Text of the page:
The Republican presidential candidates have held nearly two dozen debates during the campaign season, but CNN may have proposed one too many.
The network canceled its March 1 debate ahead of the March 6 Super Tuesday, where 10 states will hold primary contests.
Mitt Romney and Ron Paul backed out Thursday, citing busy campaign schedules. Rick Santorum followed suit, leaving Newt Gingrich, whose love for debates is well-known, the only candidate willing to participate in the nixed event.
Without full participation of all four candidates, CNN will not move forward with the Super Tuesday debate, CNN said in a statement.
Romney's camp said in a statement the former Massachusetts governor will be spending his time before Super Tuesday in Georgia and Ohio.
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With eight other states voting on March 6, we will be campaigning in other parts of the country and unable to schedule the CNN debate, said Romney spokeswoman Andrea Saul.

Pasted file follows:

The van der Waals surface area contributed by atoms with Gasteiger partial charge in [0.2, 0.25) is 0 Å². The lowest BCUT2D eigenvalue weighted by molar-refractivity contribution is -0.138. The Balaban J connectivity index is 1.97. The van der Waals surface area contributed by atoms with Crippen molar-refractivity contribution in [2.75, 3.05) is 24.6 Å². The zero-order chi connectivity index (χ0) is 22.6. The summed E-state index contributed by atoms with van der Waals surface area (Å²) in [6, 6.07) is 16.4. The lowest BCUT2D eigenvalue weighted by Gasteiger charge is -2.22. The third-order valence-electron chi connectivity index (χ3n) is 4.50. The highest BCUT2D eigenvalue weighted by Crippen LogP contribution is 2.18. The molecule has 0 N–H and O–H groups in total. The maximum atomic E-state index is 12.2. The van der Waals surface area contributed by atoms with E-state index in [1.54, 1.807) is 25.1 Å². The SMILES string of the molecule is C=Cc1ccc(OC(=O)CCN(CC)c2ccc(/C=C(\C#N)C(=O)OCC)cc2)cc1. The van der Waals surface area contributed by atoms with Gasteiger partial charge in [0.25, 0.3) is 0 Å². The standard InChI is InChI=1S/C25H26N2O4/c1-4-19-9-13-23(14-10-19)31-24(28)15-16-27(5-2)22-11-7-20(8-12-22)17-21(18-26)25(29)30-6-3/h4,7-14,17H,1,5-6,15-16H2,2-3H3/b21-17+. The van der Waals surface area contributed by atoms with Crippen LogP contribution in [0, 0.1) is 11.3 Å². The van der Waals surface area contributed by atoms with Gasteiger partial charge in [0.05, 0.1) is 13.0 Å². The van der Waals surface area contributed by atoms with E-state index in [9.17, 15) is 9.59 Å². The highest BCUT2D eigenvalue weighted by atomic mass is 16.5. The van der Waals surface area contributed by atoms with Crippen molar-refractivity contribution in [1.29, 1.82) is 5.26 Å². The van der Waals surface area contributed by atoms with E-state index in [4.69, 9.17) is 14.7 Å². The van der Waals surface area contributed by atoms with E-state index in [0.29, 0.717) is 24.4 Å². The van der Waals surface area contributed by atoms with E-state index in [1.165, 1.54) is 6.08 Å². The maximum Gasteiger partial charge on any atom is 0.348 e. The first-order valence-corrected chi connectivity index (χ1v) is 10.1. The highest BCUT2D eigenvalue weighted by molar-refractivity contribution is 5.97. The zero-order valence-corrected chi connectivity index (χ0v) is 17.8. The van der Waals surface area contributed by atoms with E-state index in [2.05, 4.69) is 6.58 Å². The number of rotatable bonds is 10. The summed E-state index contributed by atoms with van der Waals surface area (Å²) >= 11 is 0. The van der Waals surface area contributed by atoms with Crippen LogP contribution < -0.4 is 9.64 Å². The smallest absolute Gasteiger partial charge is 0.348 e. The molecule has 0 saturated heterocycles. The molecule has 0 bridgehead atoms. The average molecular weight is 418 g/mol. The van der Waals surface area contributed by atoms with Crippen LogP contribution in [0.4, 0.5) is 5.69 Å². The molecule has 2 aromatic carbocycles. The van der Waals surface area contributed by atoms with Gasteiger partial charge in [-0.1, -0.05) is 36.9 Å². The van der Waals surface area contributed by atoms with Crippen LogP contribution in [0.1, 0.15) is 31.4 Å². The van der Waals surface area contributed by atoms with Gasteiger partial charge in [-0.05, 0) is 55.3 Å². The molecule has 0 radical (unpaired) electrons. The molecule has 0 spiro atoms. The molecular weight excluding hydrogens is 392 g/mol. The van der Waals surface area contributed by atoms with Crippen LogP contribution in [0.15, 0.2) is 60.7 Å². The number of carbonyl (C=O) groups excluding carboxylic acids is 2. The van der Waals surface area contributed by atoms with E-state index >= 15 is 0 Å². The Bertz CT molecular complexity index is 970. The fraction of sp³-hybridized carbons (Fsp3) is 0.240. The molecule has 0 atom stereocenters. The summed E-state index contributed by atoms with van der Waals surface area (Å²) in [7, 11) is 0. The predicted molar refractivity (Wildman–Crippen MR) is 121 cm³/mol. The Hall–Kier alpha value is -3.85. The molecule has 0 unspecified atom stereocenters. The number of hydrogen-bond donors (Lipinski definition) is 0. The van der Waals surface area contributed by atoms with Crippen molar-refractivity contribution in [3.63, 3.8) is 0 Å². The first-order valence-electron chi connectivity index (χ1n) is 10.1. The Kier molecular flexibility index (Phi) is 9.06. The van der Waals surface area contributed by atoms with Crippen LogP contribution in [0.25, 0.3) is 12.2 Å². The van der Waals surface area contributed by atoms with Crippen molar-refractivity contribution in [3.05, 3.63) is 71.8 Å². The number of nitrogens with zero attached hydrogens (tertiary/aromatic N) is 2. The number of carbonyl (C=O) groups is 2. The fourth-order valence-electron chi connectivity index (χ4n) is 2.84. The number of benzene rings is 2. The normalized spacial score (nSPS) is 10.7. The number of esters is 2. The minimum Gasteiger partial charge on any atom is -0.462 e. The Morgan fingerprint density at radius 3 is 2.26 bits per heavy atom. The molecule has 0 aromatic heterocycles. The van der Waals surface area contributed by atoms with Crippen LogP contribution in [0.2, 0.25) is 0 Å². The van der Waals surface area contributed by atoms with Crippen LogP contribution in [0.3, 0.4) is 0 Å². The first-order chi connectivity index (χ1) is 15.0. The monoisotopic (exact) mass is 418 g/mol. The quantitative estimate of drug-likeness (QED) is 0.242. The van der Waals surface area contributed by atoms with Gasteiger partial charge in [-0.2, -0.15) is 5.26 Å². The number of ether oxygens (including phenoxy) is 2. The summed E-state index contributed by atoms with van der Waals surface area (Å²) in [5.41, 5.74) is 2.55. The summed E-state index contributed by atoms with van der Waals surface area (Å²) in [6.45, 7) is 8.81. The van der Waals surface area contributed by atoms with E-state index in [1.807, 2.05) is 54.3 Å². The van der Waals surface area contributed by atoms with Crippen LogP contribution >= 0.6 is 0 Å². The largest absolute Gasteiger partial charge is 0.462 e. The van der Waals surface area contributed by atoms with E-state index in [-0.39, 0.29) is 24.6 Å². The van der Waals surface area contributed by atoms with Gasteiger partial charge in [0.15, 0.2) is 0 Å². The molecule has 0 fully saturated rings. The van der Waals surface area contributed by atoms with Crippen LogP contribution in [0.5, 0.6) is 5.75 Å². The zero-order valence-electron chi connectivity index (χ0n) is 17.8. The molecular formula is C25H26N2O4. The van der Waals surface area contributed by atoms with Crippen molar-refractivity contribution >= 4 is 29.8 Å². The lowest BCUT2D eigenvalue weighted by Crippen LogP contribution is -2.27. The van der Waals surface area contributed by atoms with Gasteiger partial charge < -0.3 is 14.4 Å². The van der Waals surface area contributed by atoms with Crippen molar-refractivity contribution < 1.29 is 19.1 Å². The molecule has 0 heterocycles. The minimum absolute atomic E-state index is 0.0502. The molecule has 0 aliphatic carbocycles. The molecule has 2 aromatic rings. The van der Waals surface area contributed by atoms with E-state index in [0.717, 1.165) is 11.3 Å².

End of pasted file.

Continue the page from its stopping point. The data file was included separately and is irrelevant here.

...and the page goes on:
Debate Cancellation Hurts Gingrich
Meanwhile, one less debate is surely a blow to Gingrich. The former House speaker has embraced the events, owing his key South Carolina primary victory to solid and aggressive debate performances. He has even invited President Barack Obama and Romney to hours-long Lincoln-Douglas-style debates. Gingrich did, however, get former hopeful Jon Huntsman to participate in the hours-long debate,
When told that Romney had backed out of CNN's March 1 debate, Gingrich said Romney wanted to avoid confronting his rivals.
The Romney model is to go to Wall Street and raise huge amounts of money to run negative ads, Gingrich told The New York Times while campaigning in Los Angeles, and you can understand why having to defend that strategy is probably not something he's very happy with.
Still, there will be a chance for the Final Four to face off before a national audience at CNN's Feb. 22 debate in Mesa, Arizona, the network said.